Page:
Yet again New York state bureaucrats and elected officials misunderstand and underestimate the determination of the Seneca Nation of Indians to resist what they see as challenges to their sovereignty.
Deliberately or simply out of ignorance, state bureaucrats and elected officials deal with the Senecas as if intransigent negotiating or flat out government bullying will win the day - as it does sometimes in other arenas.
The issue this time is the need to rebuild the deplorable 11.5-mile section of the Southern Tier Expressway that passes through the Seneca's Allegany Territory in Cattaraugus County. Just last week we told readers about a woman from Corning whose tire rims were bent when she hit the deep potholes in the highway.
The state has $28.5 million from the Federal Highway Administration to rebuild the road and expects to award contracts for the work in a few weeks. However, Robert Odawi Porter, president of the Seneca Nation, has announced that the Department of Transportation commissioner and the executive director of the Thruway Authority have said the state will not comply with a nation's law regarding projects on its territories. Because of that, the project, he said, cannot go forward as planned.
In turn the state DOT has sent a letter saying "the new demand for paying the nation a fee for routine roadway maintenance is a significant change in policy by the nation. This is an unprecedented demand."
The 19-year-old Seneca law requires a project-specific agreement between the state and Senecas as well as a 3.5 percent fee on construction contracts - which amounts to about $1 million for the I-86 work.
What the state does not understand is that the Senecas' insistence on adhering to the old agreement is not about the money.
It is about what the Senecas see as their inviolate right to sovereignty within their territories.
As we noted a few years ago, the recent history of our Senecas has resulted in a collective psyche that is unique among Native Americans in New York. State officials continue to err in ignoring the historic inertia that has created a generation of Senecas that includes social and political leaders who were children when their families were forcefully relocated, their homes bulldozed and their land flooded by the federal Kinzua Dam project in the 1960s.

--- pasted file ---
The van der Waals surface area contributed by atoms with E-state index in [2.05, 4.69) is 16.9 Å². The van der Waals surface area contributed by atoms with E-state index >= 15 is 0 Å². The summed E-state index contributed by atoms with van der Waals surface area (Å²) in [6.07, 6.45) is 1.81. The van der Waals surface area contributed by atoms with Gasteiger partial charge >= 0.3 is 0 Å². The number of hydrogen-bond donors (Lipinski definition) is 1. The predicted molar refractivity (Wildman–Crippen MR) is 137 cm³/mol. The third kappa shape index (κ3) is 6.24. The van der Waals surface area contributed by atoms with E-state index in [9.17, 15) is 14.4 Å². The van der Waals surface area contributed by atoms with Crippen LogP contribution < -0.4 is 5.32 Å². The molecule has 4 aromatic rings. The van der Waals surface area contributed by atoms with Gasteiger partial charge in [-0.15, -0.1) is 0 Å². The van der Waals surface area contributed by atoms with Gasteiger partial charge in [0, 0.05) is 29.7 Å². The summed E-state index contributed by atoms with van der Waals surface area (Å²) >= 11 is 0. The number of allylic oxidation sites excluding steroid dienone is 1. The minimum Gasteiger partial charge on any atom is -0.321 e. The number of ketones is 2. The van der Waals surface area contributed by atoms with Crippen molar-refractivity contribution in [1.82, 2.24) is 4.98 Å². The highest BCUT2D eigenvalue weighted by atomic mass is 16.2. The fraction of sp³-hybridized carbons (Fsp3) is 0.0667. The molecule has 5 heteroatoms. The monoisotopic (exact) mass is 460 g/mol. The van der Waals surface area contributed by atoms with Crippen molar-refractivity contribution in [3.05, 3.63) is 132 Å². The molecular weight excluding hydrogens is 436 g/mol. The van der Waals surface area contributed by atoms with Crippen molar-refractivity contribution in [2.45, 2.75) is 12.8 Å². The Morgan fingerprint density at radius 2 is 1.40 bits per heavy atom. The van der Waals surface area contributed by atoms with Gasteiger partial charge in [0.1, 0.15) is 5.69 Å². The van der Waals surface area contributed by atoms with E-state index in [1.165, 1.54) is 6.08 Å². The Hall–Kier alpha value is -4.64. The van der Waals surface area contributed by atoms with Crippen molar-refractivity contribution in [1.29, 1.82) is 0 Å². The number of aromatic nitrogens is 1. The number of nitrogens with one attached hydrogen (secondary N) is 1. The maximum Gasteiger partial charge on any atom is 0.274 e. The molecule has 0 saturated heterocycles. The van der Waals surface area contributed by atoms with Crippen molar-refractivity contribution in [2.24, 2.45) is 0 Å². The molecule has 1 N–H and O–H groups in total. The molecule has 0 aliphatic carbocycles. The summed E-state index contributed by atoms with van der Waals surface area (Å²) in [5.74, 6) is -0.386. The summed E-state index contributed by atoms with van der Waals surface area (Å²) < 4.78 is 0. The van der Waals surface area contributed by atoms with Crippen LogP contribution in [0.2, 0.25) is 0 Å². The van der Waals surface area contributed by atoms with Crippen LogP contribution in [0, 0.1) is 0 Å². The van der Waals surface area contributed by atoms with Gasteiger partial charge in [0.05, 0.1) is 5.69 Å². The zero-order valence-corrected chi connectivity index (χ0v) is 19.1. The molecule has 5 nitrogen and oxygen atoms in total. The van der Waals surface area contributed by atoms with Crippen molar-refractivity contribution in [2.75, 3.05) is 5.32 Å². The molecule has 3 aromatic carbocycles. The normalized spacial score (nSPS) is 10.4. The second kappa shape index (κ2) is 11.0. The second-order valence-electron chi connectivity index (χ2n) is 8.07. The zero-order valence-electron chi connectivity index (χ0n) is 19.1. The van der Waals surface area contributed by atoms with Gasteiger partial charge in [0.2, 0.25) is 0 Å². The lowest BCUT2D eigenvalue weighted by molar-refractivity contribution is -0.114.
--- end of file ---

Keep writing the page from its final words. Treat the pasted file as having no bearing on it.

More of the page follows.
Whether dealing with the Senecas over the issue of collecting sales taxes on cigarettes sold on the Indian territory, or an exclusivity agreement in the gaming compact, or a two-decade-old understanding of how highway projects on Seneca land are to be handled - the state makes an irreparable mistake in disregarding how very seriously members of the Seneca Nation of Indians protect what they call their sovereignty.
Right or wrong, that is a fact.
Right or wrong, it is based on a visceral, immutable belief in the certainty that if they do not protect their sovereignty, they will lose it, just as they lost their homes and their land.
Senecas do not have it in them to back down.
Meanwhile, I-86 needs to be fixed before someone is killed.
Seneca President Porter has suggested a way around the impasse with the state. He proposes the Federal Highway Administration deal directly with the Seneca Nation of Indians to handle the contracting for the highway work.
Just leave the state out of it, he says.
Right or wrong, without serious and sincere negotiations between the state and the Senecas, that may be the fastest, and perhaps only, way to get the highway rebuilt.